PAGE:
Becoming an herbalist
When I was an herb student earning my certification to become a certified herbalist, I was (as were the other students) required by my herbal professor, Victoria Fortner, to report every week on up to 3 different herbs. These reports had to include the plant’s Latin name, the plants constituents and medical properties, list of the ways it was applied, to what issues and in what type of preparations. They also included interesting (or not) historical notes.
My sources for these reports were found in stacks and stacks of herb reference books. Many of them I listed in a previous post showcasing my favorite herb books. I would have all of my books, every week, piled up around me as I scratched out my notes for each and every herb. We were allowed to search the internet for studies and information; but always warned to be smart about the online research.
After we reported on 10 herbs, Victoria would compile the information we had presented into a quiz. She utilized the quizzes to assess how much of the information we were retaining; she was not content that we just had the information written down. It was a way of making sure we were really absorbing the knowledge, in an effort to make sure we would be great herbalists.
Herb Report Classes
Over the 2 year herb course, I reported, and was quizzed on, over 150 different herbs. My notes are all complied into on big binder and it is my absolutely most used herb book. The idea behind this new series of online herb classes, is that I will present individual herb reports, based on my notes as a student, combined with my now 8 years of experience since graduating.
The setting will be relaxed, and don’t worry, you won’t be quizzed! But each class will be all about one single herb at a time. I am considering them to be a ‘series’, only in the sense that I plan to create many of these classes, and they will all be in the same format. But you won’t have to take them all to understand the next one. They will be very independent of each other and you can simply pick and choose which ones you want based on your time and interest.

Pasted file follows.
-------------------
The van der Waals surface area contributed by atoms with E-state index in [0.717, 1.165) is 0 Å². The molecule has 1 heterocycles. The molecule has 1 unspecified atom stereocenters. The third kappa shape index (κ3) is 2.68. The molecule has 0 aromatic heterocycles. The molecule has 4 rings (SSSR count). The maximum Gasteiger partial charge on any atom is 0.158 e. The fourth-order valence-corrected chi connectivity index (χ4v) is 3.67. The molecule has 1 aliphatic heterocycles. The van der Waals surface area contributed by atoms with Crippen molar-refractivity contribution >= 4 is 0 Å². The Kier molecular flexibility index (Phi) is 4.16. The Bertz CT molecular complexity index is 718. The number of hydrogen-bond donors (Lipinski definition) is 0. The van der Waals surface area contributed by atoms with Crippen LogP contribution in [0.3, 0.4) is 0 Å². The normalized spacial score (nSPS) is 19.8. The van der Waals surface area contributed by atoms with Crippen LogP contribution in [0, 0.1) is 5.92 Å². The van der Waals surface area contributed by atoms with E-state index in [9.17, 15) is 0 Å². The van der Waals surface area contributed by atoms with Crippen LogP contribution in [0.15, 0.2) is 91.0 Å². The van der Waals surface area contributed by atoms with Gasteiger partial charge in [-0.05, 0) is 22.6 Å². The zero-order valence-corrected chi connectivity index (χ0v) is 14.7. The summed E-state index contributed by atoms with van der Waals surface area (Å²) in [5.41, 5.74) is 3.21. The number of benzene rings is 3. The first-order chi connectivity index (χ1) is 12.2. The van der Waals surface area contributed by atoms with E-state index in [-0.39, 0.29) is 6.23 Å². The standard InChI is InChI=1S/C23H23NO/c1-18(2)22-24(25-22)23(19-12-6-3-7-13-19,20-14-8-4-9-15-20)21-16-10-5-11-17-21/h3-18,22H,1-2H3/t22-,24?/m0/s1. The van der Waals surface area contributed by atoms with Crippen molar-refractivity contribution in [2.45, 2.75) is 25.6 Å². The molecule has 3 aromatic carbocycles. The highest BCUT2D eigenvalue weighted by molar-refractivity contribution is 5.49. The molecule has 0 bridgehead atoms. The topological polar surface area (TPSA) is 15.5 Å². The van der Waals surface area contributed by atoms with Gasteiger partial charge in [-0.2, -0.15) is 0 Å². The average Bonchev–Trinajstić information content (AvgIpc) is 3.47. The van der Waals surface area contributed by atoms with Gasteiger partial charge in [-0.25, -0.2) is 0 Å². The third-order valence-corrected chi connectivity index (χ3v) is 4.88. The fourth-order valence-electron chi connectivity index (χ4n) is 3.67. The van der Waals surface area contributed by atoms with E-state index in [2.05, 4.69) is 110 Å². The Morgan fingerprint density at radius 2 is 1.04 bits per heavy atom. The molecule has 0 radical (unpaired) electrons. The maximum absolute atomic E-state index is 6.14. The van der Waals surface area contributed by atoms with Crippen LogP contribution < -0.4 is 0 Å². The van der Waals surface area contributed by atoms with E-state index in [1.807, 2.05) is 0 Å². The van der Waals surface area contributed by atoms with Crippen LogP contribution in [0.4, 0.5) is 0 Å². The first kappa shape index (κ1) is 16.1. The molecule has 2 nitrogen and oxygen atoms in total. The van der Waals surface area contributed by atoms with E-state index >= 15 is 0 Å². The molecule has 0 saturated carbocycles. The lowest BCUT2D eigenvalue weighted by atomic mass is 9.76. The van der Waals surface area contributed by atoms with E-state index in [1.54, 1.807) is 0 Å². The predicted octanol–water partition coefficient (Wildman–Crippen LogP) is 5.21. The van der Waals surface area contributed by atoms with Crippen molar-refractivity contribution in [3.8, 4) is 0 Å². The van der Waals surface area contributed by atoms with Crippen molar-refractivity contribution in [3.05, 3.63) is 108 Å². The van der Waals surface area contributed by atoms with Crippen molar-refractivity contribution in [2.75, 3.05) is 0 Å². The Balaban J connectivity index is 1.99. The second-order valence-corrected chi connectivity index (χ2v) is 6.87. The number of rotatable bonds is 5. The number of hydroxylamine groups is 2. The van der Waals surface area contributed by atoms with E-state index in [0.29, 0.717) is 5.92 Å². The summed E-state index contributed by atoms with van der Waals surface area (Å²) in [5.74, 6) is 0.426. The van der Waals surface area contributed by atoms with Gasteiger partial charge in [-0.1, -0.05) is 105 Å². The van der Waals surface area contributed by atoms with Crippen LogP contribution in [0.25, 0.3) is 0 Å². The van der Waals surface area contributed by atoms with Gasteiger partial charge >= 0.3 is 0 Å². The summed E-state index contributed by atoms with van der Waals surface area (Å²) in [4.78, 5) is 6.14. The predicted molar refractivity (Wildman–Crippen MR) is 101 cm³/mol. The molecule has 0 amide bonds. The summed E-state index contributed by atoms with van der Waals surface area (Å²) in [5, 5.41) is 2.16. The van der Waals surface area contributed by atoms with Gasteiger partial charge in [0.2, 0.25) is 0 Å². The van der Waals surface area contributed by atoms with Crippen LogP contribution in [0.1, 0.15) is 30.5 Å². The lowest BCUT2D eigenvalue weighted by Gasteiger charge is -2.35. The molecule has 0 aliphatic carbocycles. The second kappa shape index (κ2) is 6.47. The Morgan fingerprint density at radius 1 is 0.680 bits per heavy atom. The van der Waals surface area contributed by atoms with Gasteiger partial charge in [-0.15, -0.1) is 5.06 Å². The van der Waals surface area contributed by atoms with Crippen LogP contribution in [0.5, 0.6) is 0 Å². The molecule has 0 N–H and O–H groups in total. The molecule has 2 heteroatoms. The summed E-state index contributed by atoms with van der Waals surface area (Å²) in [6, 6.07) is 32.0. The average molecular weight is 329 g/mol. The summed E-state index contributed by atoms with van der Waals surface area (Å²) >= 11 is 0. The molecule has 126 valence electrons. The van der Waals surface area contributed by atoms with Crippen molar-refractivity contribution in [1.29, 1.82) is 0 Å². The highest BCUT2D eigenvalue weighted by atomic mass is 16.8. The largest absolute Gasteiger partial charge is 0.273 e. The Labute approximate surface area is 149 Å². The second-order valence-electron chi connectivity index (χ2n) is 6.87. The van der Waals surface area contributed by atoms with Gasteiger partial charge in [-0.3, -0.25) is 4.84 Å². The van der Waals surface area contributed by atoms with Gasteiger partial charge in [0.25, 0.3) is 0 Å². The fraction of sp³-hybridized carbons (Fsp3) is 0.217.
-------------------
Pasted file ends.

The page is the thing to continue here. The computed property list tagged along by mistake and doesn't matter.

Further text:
In addition to the information I was required to add to my herb reports in school, I am also including photos and tips on identifying each plant, and basics of cultivation and harvesting when applicable.
- Where: Online via Zoom conference calls
- How long: approx. 30mins each
- Cost: $5 per student
- When: Check the Herb Classes page for current class schedule. (But remember, with classes like these, after you register for the class of your choosing, you can contact me about rescheduling to a time that works for both of us).
- What else: When you complete registration and payment, you will receive an email with a PDF of notes for download and the necessary zoom link to join the meeting.
The First Herb Report Class is live now!
Head over to the classes page, or directly to the newest class page: Peppermint Herb Report. Sign up today! We will be going over the basics of identifying peppermint, why its so amazing and how to use it in all kinds of forms. From teas and tinctures, to essential oils to enemas! (yes, peppermint enemas are a thing).
I am currently creating a list of herbs to do next. My goal is to have one new herb report class live each month. This is a slightly daunting task, honestly. I certainly do not claim to know everything about herbs. And I learn new things about the plants I use all the time from my students each time I have one of these classes; it is so cool that as I’m sharing, my students are sharing and teaching me too. I am so excited and encouraged by everyone’s enthusiasm already! Come join the fun!
Do you have an herb you would like to see on my Herb Report class list? Let me know! I’m open to any ideas and suggestions. We’ll see where this takes us. Thanks for reading, Kerry